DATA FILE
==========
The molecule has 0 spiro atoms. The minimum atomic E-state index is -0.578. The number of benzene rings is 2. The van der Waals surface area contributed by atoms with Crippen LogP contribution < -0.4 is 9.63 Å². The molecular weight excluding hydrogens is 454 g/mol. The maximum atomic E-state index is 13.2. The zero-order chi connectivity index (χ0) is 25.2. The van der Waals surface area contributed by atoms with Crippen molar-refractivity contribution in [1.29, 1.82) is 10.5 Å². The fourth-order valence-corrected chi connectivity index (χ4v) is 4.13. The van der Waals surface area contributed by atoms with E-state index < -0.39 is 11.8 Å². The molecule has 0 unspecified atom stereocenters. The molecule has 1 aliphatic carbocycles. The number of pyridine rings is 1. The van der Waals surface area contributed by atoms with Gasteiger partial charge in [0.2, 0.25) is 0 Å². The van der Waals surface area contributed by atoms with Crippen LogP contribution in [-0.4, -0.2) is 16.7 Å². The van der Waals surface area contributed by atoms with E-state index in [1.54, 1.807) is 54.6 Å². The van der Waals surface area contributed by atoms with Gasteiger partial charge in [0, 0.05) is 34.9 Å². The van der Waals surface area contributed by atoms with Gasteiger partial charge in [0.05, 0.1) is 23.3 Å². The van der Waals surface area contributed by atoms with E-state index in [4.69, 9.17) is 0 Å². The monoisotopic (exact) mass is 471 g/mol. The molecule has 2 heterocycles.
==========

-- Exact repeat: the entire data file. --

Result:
The molecule has 0 spiro atoms. The minimum atomic E-state index is -0.578. The number of benzene rings is 2. The van der Waals surface area contributed by atoms with Crippen LogP contribution < -0.4 is 9.63 Å². The molecular weight excluding hydrogens is 454 g/mol. The maximum atomic E-state index is 13.2. The zero-order chi connectivity index (χ0) is 25.2. The van der Waals surface area contributed by atoms with Crippen molar-refractivity contribution in [1.29, 1.82) is 10.5 Å². The fourth-order valence-corrected chi connectivity index (χ4v) is 4.13. The van der Waals surface area contributed by atoms with E-state index < -0.39 is 11.8 Å². The molecule has 0 unspecified atom stereocenters. The molecule has 1 aliphatic carbocycles. The number of pyridine rings is 1. The van der Waals surface area contributed by atoms with Gasteiger partial charge in [0.2, 0.25) is 0 Å². The van der Waals surface area contributed by atoms with Crippen LogP contribution in [-0.4, -0.2) is 16.7 Å². The van der Waals surface area contributed by atoms with E-state index in [1.54, 1.807) is 54.6 Å². The van der Waals surface area contributed by atoms with Gasteiger partial charge in [0, 0.05) is 34.9 Å². The van der Waals surface area contributed by atoms with Gasteiger partial charge in [0.05, 0.1) is 23.3 Å². The van der Waals surface area contributed by atoms with E-state index in [4.69, 9.17) is 0 Å². The monoisotopic (exact) mass is 471 g/mol. The molecule has 2 heterocycles.